In 1923, Klok received a commission for an office block in Copenhagen, and he spent the next five years in Denmark. This was a time of professional and personal success: he designed several large buildings in Copenhagen, and in 1925, he married Sofie Beck, the daughter of a soap manufacturer. Their only child, Albert, was born the following year. Klok’s early work was characterized by clean lines and sharp edges, but in the mid-1920s, he began to embrace more organic forms, as in the Blasehaus, the rounded glass headquarters that he built for his father-in-law’s company.

            Klok returned to Germany in 1928 with a commission to build a new town hall in Kiel, but the project suffered various setbacks; after the 1929 stock market crash, it was cancelled. His fortunes recovered in 1931, when he designed a housing estate in Dortmund. The building was praised for combining the functionality of the New Objectivity with striking brickwork, and in the subsequent years, Klok built several other housing estates throughout the Ruhr.

            For most of his life, Klok avoided politics, but after Hitler took power, he joined the Nazi Party, fearing that he would no longer be allowed to work if he were not a member. In 1934, he wrote a letter to Joseph Goebbels, arguing that modernist architecture represented “the highest achievement of the Aryan race.” Nonetheless, Klok’s work was proscribed as “degenerate,” and he was expelled from the party. He and his family fled to Copenhagen, where he eked out a living as a draftsman. During the German occupation of Denmark, Klok was under constant surveillance by the Gestapo. His son was arrested in 1944 for breaking curfew, and the Kloks were sent to the concentration camp at Frøslev, where they remained until the end of the war. They moved back to Germany in 1946, but Klok never recovered from his wartime experiences, and in July 1947, he drowned himself at a seaside resort near Cuxhaven.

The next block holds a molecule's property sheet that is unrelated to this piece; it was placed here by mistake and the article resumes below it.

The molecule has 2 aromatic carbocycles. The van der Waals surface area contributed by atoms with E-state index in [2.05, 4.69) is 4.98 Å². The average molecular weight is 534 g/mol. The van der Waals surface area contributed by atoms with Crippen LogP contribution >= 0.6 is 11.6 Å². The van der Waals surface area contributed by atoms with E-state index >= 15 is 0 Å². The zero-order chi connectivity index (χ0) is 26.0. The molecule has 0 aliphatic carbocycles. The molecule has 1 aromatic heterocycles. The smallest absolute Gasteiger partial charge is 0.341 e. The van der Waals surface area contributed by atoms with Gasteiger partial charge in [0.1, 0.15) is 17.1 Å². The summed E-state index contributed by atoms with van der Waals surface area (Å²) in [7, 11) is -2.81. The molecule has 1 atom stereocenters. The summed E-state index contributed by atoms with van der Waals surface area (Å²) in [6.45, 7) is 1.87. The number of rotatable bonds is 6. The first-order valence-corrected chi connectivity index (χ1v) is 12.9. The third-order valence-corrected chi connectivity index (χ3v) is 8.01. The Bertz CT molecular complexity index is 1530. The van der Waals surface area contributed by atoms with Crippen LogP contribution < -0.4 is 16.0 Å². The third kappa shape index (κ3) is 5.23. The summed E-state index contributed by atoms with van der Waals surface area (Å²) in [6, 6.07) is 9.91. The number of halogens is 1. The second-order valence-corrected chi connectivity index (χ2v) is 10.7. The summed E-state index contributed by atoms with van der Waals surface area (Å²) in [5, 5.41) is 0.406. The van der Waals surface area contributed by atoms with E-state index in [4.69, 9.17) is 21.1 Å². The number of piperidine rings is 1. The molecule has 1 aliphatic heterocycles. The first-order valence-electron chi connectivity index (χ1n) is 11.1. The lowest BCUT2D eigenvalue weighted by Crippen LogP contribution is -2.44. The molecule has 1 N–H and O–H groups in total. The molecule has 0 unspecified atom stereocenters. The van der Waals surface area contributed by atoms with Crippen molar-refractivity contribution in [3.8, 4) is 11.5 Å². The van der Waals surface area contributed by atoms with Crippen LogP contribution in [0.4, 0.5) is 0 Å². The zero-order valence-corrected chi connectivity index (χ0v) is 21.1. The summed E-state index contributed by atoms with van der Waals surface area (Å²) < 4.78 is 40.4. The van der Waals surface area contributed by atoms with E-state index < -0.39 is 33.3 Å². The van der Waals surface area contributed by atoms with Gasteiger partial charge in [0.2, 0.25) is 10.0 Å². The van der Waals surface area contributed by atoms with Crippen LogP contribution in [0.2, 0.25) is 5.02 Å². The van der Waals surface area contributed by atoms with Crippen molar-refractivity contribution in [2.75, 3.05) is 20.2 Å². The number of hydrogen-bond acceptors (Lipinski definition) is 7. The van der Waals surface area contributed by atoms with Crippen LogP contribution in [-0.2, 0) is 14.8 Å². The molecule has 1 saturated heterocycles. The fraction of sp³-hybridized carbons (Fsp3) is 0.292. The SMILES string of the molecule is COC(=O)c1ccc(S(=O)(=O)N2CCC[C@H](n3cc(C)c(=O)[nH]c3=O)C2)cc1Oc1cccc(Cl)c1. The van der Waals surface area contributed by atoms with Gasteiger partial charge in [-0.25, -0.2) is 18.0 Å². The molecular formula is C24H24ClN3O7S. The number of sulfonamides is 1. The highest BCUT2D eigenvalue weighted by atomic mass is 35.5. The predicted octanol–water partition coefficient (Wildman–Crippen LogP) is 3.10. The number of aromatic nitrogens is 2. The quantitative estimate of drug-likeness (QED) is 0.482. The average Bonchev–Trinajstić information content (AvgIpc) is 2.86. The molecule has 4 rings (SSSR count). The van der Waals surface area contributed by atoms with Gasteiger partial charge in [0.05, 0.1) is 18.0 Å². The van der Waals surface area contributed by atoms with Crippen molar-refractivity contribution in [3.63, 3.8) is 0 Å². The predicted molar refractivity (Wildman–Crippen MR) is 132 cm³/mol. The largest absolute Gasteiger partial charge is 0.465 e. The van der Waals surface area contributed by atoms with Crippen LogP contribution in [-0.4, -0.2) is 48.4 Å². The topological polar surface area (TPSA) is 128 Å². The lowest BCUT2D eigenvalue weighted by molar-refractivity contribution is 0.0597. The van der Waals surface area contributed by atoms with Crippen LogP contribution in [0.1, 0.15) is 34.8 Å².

Marie Richard (1905–1962)

            Mary Hamilton was born in Halifax to a British father and Québécois mother. When she was ten, her parents separated; she and her mother moved to Montreal, and she took her mother’s maiden name, Richard. After studying at McGill’s Royal Victoria College, Richard worked as a journalist at various francophone newspapers in Montreal. Her reporting took her to every corner of the city, from working-class Saint-Henri to the halls of government in Old Montreal.

            From 1932 to 1943, Richard wrote Ville grise, an enormous book on Montreal. She struggled to find a publisher for the nearly twelve-hundred-page manuscript; a shorter version—only seven hundred pages—was eventually published in 1946. Critics debate whether to classify Ville grise as a novel, a work of non-fiction, or something else; one reviewer called it “a vast cubist portrait of the city in which colonial fur trappers stand side-by-side with electric streetcars.” The book has often been compared to Ulysses, though Richard claimed that she had never read Joyce.